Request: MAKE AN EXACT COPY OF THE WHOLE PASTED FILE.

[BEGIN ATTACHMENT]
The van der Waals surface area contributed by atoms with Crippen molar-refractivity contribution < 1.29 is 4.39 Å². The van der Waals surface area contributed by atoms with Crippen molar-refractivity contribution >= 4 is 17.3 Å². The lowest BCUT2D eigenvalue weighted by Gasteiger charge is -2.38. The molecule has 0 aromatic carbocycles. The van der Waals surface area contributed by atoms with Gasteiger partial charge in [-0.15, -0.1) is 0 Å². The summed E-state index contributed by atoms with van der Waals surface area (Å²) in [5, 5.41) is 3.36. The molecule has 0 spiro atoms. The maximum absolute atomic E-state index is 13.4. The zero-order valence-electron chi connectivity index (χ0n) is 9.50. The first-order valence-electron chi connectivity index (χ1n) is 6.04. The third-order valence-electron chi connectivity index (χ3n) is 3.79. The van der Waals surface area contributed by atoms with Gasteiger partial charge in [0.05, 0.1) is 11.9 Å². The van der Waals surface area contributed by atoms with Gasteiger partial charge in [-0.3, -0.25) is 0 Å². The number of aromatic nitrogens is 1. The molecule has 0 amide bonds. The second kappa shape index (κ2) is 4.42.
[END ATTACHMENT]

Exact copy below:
The van der Waals surface area contributed by atoms with Crippen molar-refractivity contribution < 1.29 is 4.39 Å². The van der Waals surface area contributed by atoms with Crippen molar-refractivity contribution >= 4 is 17.3 Å². The lowest BCUT2D eigenvalue weighted by Gasteiger charge is -2.38. The molecule has 0 aromatic carbocycles. The van der Waals surface area contributed by atoms with Gasteiger partial charge in [-0.15, -0.1) is 0 Å². The summed E-state index contributed by atoms with van der Waals surface area (Å²) in [5, 5.41) is 3.36. The molecule has 0 spiro atoms. The maximum absolute atomic E-state index is 13.4. The zero-order valence-electron chi connectivity index (χ0n) is 9.50. The first-order valence-electron chi connectivity index (χ1n) is 6.04. The third-order valence-electron chi connectivity index (χ3n) is 3.79. The van der Waals surface area contributed by atoms with Gasteiger partial charge in [0.05, 0.1) is 11.9 Å². The van der Waals surface area contributed by atoms with Gasteiger partial charge in [-0.3, -0.25) is 0 Å². The number of aromatic nitrogens is 1. The molecule has 0 amide bonds. The second kappa shape index (κ2) is 4.42.